Biscuits made from Bisquick or homemade mix are good (see Homemade Biscuit Mix), but sometimes I want a good southern biscuit. Getting buttermilk (one of the staple ingredients in southern biscuits) in many cruising areas is difficult, and often impossible. Because I didn’t want to rely on soured milk or other buttermilk substitutes, I went in search of a recipe that produces reliably good southern biscuits without buttermilk.
I think I came up with a winner in the recipe below. In its simplest form it uses two ingredients: self-rising flour and heavy cream. Okay, three if you count the melted butter brushed on the completed biscuits. Granted, self-rising flour can be difficult to find in some areas. In New England, self-rising choices are limited and I generally can’t get soft southern-style self-rising flour brands like Martha White or White Lily Flour. I have included two variations on my recipe: one which uses self-rising flour (either commercial or that you’ve made yourself); and a second using regular flour and baking powder which is only slightly more complicated and also produces good results. Even if you don’t usually bake aboard, give biscuits a try. It’s a quick way to introduce fresh, warm bread into your cruising menus.
Easy Southern Biscuits
- 2 — 2 1/4 cups self-rising flour
- 1 — 1 1/4 cups heavy cream
- melted butter
Preheat oven to 450 degrees. Choose a baking pan and brush it with some of the melted butter. Because I like a soft exterior for my biscuits, I use an 8- or 9-inch cake pan, so the biscuits will be touching. If you like a crisper exterior, place them about an inch apart on a baking sheet.
Put 2 cups of self-rising flour in a large bowl, then “sift” with a fork or whisk. Make a deep hollow in the flour and pour in 1 cup of the heavy cream. Mix with a spatula or spoon in circular strokes to pull the flour into the cream. Mix until the dry ingredients are moistened and the soft dough starts to pull away from the bowl. Add more cream, a tablespoon at a time, if dry flour remains in the bottom of the bowl. The goal is to create a fairly wet dough and handle it as little as possible.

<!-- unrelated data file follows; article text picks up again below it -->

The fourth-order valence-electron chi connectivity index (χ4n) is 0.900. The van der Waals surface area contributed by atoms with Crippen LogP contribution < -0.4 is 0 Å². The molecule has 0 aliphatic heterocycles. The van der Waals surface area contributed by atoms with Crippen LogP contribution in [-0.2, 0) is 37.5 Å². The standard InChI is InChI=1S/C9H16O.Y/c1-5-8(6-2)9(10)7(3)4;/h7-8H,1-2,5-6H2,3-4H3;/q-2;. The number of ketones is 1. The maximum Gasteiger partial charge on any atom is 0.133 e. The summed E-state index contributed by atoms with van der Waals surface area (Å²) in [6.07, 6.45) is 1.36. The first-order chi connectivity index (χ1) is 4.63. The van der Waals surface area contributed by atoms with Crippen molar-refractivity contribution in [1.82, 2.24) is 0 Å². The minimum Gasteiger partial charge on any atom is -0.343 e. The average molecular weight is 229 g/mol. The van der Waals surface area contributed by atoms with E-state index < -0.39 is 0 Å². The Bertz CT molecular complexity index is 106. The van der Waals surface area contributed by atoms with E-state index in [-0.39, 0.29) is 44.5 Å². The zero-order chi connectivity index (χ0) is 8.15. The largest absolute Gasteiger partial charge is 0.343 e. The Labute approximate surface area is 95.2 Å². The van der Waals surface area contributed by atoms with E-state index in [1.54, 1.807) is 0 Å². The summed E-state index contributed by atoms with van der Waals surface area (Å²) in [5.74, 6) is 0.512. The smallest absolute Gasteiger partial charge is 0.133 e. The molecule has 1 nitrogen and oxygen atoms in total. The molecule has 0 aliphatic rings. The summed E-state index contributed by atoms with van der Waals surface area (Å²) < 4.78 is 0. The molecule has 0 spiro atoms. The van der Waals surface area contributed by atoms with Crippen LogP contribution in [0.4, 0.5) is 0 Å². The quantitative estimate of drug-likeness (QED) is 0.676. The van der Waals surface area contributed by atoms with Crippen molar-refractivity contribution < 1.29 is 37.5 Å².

Lightly sprinkle a board or countertop with some of the remaining flour. Turn the dough out onto the floured surface. Sprinkle the top of the dough with a little flour and flour your hands as well. Pat the dough into a circle, then fold the dough in half. Repeat just a couple of times until the dough seems to come together. Pat the dough out into a circle one more time until the dough is 1/2-inch thick for normal biscuits, 3/4-inch thick for tall biscuits, and 1-inch thick for giant biscuits.
Brush off any visible flour and cut the biscuits with a lightly-floured cutter (or a drinking glass if you don’t have a biscuit cutter). Move the biscuits to your pan or baking sheet. Bake for a total of 10 – 14 minutes, rotating the pan at the 6 minute mark. The biscuits should be a light golden brown when done. Remove from the oven and lightly brush the tops with melted butter. Turn the biscuits out upside-down onto a plate and allow to cool slightly. Turn right-side up and serve while still warm.
Okay, so what if you don’t have self-rising flour? Keep reading….
Making your own self-rising flour
It’s easy to make your own self-rising flour, which is handy to keep on hand.
- 6 cups all-purpose flour (or 3 cups all purpose and 3 cups cake flour)
- 2 tablespoons salt
- 3 tablespoons baking powder
Whisk together all ingredients and store in a sealed container (preferably in the fridge or freezer) until needed. Makes enough for about 3 batches of biscuits.
If you don’t want to make up a batch of self-rising flour, you can get the same results by using the following recipe:
Southern Cream Biscuits
- 2 – 2 1/4 cups all-purpose flour (or 1 cup each all-purpose and cake flour)
- 2 teaspoons salt
- 1 tablespoon baking powder
- 2 teaspoons sugar (optional, if you like a sweeter biscuit)
- 1 – 1 1/4 cups heavy cream
Whisk together the dry ingredients, then proceed as in the Southern Biscuits recipe above.
Fair winds and following seas,
Heather, The Cruising Cook